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Benedict skips liberal Mexico City in favor of a place where authorities even investigate women’s miscarriages.
LEON, GUANAJUATO, Mexico — The arrival of Pope Benedict XVI here is being celebrated by many, but not by all.
Guanajuato is one of Mexico’s most religious, conservative states, and the birthplace of President Felipe Calderon’s center-right National Action Party. The pope’s decision to visit this town — and bypass Mexico City — sends a message to the country’s more liberal capital.
Few issues bring the contrast into focus as sharply as abortion. Mexico City legalized abortion; Guanajuato cracks down hard on any signs of it.
Maria Lopez (not her real name) got pregnant in Leon in 2008 when she was 19, and she couldn't afford to bring up a child at that time. She took the drug misoprostol, used for chemically induced abortions in many western countries, to provoke a miscarriage. She ended up in an emergency room with severe abdominal pains.
"A doctor arrived to examine me, and she opened my legs almost in anger, saying 'let's see what you've done,'" says Lopez, now 22.
The doctors and nurses at the hospital reported her to the authorities. She was arrested and imprisoned. She was later released on bail and served a nine-month sentence under house arrest.
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Between 2000 and 2010, 168 women have been jailed for having abortions or miscarriages in the state of Guanajuato. Some of them were incarcerated on homicide charges. Currently some 30 women are under investigation here for aborting their pregnancies or miscarrying, sometimes through natural causes, according to non-profits.
Nearly one in five pregnancies end in spontaneous miscarriages.
“We believe that it’s the hierarchy of the Catholic Church that represents the biggest obstacle to access to safe abortion for Mexican women,” says Maria Consuela. She is the director of a non-profit organization called “Catholics for the Right to Decide,” which campaigns for women’s sexual and reproductive rights.
In 2007, Mexico City legalized abortion in the first trimester of pregnancy, angering the Catholic Church. In response, and with encouragement from the church, 16 Mexican states adjusted their constitutions to protect the fetuses, beginning at the moment of conception and turning abortion — technically — into murder.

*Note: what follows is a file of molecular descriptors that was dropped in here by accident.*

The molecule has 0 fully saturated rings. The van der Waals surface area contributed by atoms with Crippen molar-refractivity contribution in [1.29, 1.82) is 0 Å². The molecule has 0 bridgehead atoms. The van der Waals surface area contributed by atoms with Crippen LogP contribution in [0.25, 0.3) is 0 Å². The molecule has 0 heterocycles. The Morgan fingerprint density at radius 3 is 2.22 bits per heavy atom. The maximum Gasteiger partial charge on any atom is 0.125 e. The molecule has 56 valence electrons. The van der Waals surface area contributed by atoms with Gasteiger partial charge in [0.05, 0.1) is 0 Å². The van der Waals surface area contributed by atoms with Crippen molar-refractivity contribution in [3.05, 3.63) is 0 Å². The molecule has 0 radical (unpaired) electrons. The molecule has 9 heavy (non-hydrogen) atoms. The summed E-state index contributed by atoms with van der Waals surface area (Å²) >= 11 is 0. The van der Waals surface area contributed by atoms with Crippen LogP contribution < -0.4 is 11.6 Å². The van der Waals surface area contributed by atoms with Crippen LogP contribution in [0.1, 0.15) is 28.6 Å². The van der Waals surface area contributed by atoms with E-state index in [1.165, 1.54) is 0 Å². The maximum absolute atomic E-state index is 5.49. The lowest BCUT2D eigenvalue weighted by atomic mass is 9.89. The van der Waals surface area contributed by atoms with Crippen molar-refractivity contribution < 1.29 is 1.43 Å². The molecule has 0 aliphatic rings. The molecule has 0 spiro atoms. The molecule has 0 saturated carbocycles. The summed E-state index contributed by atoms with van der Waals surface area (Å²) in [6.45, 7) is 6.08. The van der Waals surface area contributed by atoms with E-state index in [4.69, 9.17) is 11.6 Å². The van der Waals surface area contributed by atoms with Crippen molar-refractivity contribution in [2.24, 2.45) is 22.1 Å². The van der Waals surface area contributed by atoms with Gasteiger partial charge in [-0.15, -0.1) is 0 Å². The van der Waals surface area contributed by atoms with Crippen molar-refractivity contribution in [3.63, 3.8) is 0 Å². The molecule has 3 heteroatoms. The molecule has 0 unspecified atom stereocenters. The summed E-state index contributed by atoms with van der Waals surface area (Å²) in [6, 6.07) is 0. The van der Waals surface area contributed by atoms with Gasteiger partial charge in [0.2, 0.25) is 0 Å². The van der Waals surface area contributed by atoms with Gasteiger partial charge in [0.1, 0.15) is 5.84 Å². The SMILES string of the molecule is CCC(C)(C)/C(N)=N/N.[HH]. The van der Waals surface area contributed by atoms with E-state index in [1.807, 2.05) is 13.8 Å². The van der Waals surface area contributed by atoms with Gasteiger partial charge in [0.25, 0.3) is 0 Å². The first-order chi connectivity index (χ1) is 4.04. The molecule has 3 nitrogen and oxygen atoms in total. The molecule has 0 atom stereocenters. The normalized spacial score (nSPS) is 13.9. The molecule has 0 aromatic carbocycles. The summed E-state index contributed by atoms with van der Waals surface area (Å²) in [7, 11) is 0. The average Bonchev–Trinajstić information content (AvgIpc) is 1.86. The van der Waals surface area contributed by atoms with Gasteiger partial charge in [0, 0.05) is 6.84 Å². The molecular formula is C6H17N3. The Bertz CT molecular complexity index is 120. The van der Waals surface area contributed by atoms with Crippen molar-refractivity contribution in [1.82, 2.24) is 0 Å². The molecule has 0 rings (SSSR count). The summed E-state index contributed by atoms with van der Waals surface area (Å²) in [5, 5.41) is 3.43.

Abortion is permitted across Mexico in extreme circumstances such as when a woman has been raped, the fetus shows signs of serious deformities, or the pregnancy puts a women’s life at risk. But those monitoring such cases say authorities often fail to fulfill their obligation.
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Women in conservative states like Guanajuato who visit hospitals or clinics with pregnancy complications often face suspicion — whether they’ve had an abortion or not.
“In Leon, they start to question you, accusing you of provoking the situation, and they try to investigate you to see if you did,” says Eugenia Lopez, director of the feminist sexual rights non-profit Balance.
Mexico is estimated to have the world’s second largest Catholic population after Brazil, but Catholic Mass attendance is shrinking.
The issue of abortion has divided Mexico. Most approve only of abortion in certain circumstances such as after rape, according to a survey by Catholics for the Right to Decide.
“We don’t want to end innocent lives,” says Irene Lopez, a Mexican housewife.
Yet those women who can afford it travel to the capital from other parts of the country to end their unwanted pregnancies legally and safely.
Veronica Cruz, founder of the Guanajuato-based women's rights group Las Libres (the Free), says that women with money can get abortions secretly in private hospitals in most Mexican states. It is poor, young women who are being criminalized, she says.
"Poor women have to go to cheaper, backstreet clandestine services that aren't hygienic where they risk their health and their lives,” says Cruz. “And these women are at risk of losing both their lives and their liberty because they are then denounced by medical staff when they seek medical help following complications."
Mexican law separates the church and state, and priests are supposed to be barred from preaching politics from the pulpit.
But with a general election looming in July, Mexico's Roman Catholic Church issued guidelines on how Mexicans should vote, emphasizing they place prime importance on "the right to life, starting at conception."
As long as abortion remains illegal and taboo in some Mexican towns, women like Maria Lopez will continue to be criminalized.
"The priests say that you should have all of the children that God sends you,” she says, “and I say OK well if God sends me 20 children should I have them even though I can't feed them?”